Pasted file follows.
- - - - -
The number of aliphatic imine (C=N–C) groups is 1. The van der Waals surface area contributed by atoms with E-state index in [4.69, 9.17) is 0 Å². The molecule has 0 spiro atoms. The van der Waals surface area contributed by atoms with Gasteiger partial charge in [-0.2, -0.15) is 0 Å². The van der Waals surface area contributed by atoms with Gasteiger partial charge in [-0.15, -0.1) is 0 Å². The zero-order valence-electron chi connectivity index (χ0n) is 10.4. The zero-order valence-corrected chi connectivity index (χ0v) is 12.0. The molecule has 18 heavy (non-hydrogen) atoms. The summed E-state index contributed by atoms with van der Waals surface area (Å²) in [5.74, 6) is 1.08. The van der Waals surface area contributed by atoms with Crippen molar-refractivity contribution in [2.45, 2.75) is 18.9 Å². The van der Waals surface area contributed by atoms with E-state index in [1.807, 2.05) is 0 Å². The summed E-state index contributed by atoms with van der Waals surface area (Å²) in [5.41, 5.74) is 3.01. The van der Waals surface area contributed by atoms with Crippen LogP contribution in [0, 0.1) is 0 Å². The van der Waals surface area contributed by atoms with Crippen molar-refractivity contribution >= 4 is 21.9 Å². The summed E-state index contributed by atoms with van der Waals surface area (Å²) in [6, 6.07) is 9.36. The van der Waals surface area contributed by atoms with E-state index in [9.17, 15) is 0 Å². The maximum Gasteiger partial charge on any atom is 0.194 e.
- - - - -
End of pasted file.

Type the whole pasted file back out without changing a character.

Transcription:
The number of aliphatic imine (C=N–C) groups is 1. The van der Waals surface area contributed by atoms with E-state index in [4.69, 9.17) is 0 Å². The molecule has 0 spiro atoms. The van der Waals surface area contributed by atoms with Gasteiger partial charge in [-0.2, -0.15) is 0 Å². The van der Waals surface area contributed by atoms with Gasteiger partial charge in [-0.15, -0.1) is 0 Å². The zero-order valence-electron chi connectivity index (χ0n) is 10.4. The zero-order valence-corrected chi connectivity index (χ0v) is 12.0. The molecule has 18 heavy (non-hydrogen) atoms. The summed E-state index contributed by atoms with van der Waals surface area (Å²) in [5.74, 6) is 1.08. The van der Waals surface area contributed by atoms with Crippen molar-refractivity contribution in [2.45, 2.75) is 18.9 Å². The van der Waals surface area contributed by atoms with E-state index in [1.807, 2.05) is 0 Å². The summed E-state index contributed by atoms with van der Waals surface area (Å²) in [5.41, 5.74) is 3.01. The van der Waals surface area contributed by atoms with Crippen LogP contribution in [0, 0.1) is 0 Å². The van der Waals surface area contributed by atoms with Crippen molar-refractivity contribution >= 4 is 21.9 Å². The summed E-state index contributed by atoms with van der Waals surface area (Å²) in [6, 6.07) is 9.36. The van der Waals surface area contributed by atoms with E-state index in [9.17, 15) is 0 Å². The maximum Gasteiger partial charge on any atom is 0.194 e.